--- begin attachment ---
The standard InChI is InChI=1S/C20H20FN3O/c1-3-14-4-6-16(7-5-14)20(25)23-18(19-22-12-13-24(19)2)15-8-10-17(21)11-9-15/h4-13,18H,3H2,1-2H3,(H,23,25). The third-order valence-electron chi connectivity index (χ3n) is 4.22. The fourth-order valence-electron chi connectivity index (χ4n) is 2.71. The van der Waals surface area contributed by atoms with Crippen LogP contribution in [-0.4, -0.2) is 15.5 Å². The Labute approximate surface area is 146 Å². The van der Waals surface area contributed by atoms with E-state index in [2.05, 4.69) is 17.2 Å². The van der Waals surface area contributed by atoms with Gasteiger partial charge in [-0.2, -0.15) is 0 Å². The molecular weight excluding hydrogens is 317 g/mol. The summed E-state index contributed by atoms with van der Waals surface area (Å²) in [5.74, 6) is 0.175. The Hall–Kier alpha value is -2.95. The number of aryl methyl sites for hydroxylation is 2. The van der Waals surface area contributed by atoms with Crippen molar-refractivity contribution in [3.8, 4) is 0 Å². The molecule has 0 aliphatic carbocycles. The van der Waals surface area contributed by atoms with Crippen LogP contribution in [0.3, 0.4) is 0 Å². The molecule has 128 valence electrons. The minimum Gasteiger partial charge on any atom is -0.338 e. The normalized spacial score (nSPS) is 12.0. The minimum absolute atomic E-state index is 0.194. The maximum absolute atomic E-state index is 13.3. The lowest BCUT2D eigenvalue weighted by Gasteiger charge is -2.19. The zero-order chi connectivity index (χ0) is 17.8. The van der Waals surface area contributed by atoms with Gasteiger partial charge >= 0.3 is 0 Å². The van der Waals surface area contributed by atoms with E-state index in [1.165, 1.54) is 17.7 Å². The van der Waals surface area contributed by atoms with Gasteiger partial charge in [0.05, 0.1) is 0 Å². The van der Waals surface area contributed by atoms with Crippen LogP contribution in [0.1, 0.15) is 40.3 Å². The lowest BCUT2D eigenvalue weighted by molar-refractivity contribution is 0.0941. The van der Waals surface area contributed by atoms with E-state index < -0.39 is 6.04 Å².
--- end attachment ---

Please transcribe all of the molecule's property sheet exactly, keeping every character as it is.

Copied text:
The standard InChI is InChI=1S/C20H20FN3O/c1-3-14-4-6-16(7-5-14)20(25)23-18(19-22-12-13-24(19)2)15-8-10-17(21)11-9-15/h4-13,18H,3H2,1-2H3,(H,23,25). The third-order valence-electron chi connectivity index (χ3n) is 4.22. The fourth-order valence-electron chi connectivity index (χ4n) is 2.71. The van der Waals surface area contributed by atoms with Crippen LogP contribution in [-0.4, -0.2) is 15.5 Å². The Labute approximate surface area is 146 Å². The van der Waals surface area contributed by atoms with E-state index in [2.05, 4.69) is 17.2 Å². The van der Waals surface area contributed by atoms with Gasteiger partial charge in [-0.2, -0.15) is 0 Å². The molecular weight excluding hydrogens is 317 g/mol. The summed E-state index contributed by atoms with van der Waals surface area (Å²) in [5.74, 6) is 0.175. The Hall–Kier alpha value is -2.95. The number of aryl methyl sites for hydroxylation is 2. The van der Waals surface area contributed by atoms with Crippen molar-refractivity contribution in [3.8, 4) is 0 Å². The molecule has 0 aliphatic carbocycles. The van der Waals surface area contributed by atoms with Crippen LogP contribution in [0.3, 0.4) is 0 Å². The molecule has 128 valence electrons. The minimum Gasteiger partial charge on any atom is -0.338 e. The normalized spacial score (nSPS) is 12.0. The minimum absolute atomic E-state index is 0.194. The maximum absolute atomic E-state index is 13.3. The lowest BCUT2D eigenvalue weighted by Gasteiger charge is -2.19. The zero-order chi connectivity index (χ0) is 17.8. The van der Waals surface area contributed by atoms with Gasteiger partial charge >= 0.3 is 0 Å². The van der Waals surface area contributed by atoms with E-state index in [1.165, 1.54) is 17.7 Å². The van der Waals surface area contributed by atoms with Gasteiger partial charge in [0.05, 0.1) is 0 Å². The van der Waals surface area contributed by atoms with Crippen LogP contribution in [0.1, 0.15) is 40.3 Å². The lowest BCUT2D eigenvalue weighted by molar-refractivity contribution is 0.0941. The van der Waals surface area contributed by atoms with E-state index < -0.39 is 6.04 Å².